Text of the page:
WHO will rename monkeypox virus to combat racism and stigma
The World Health Organization said Tuesday it will rename the monkeypox virus after concern that it could stoke racism and stigma.
Why it matters: The current name for the virus, which has infected over 1,600 people in 39 countries this year and was first reported in Africa, does not adhere to WHO guidelines that discourage the use of geographic regions or animals, Bloomberg reports.
What they're saying: WHO Director-General Tedros Adhanom Ghebreyesus said at a briefing that the WHO is "working with partners and experts from around the world on changing the name of monkeypox virus, its clades and the disease it causes."
- The organization will announce new names as soon as possible, he added.
The big picture: A group of over 30 international scientists called for a name change last week, writing in a letter that "continued reference to, and nomenclature of this virus being African is not only inaccurate but is also discriminatory and stigmatizing."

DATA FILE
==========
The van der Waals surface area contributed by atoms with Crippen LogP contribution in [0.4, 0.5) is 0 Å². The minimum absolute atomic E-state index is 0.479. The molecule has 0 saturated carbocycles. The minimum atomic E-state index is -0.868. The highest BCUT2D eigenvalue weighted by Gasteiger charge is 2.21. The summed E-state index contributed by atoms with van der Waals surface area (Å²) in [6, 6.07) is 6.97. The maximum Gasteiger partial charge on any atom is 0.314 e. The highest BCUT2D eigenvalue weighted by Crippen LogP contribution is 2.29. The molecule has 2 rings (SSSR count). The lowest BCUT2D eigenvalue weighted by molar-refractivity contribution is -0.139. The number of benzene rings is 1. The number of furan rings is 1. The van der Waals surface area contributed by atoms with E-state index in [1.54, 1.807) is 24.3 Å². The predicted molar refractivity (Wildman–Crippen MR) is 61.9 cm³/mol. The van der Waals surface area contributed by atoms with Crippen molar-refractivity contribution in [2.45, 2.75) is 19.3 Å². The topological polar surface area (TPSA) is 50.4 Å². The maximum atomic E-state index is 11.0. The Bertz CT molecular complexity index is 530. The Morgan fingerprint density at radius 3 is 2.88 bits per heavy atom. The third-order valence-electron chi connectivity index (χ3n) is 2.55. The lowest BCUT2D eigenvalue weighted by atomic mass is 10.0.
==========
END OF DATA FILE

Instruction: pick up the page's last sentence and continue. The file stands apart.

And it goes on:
- "The most obvious manifestation of this is the use of photos of African patients to depict the pox lesions in mainstream media in the global north."
- There is also "an increasing narrative in the media and among many scientists that are trying to link the present global outbreak to Africa or West Africa, or Nigeria," the letter pointed out.
- "As any other disease, it can occur in any region in the world and afflict anyone, regardless of race or ethnicity," the letter added. "As such, we believe that no race or skin complexion should be the face of this disease."
Worth noting: The announcement mirrors a similar move after a growing mass of people began associating the coronavirus with China and Chinese people.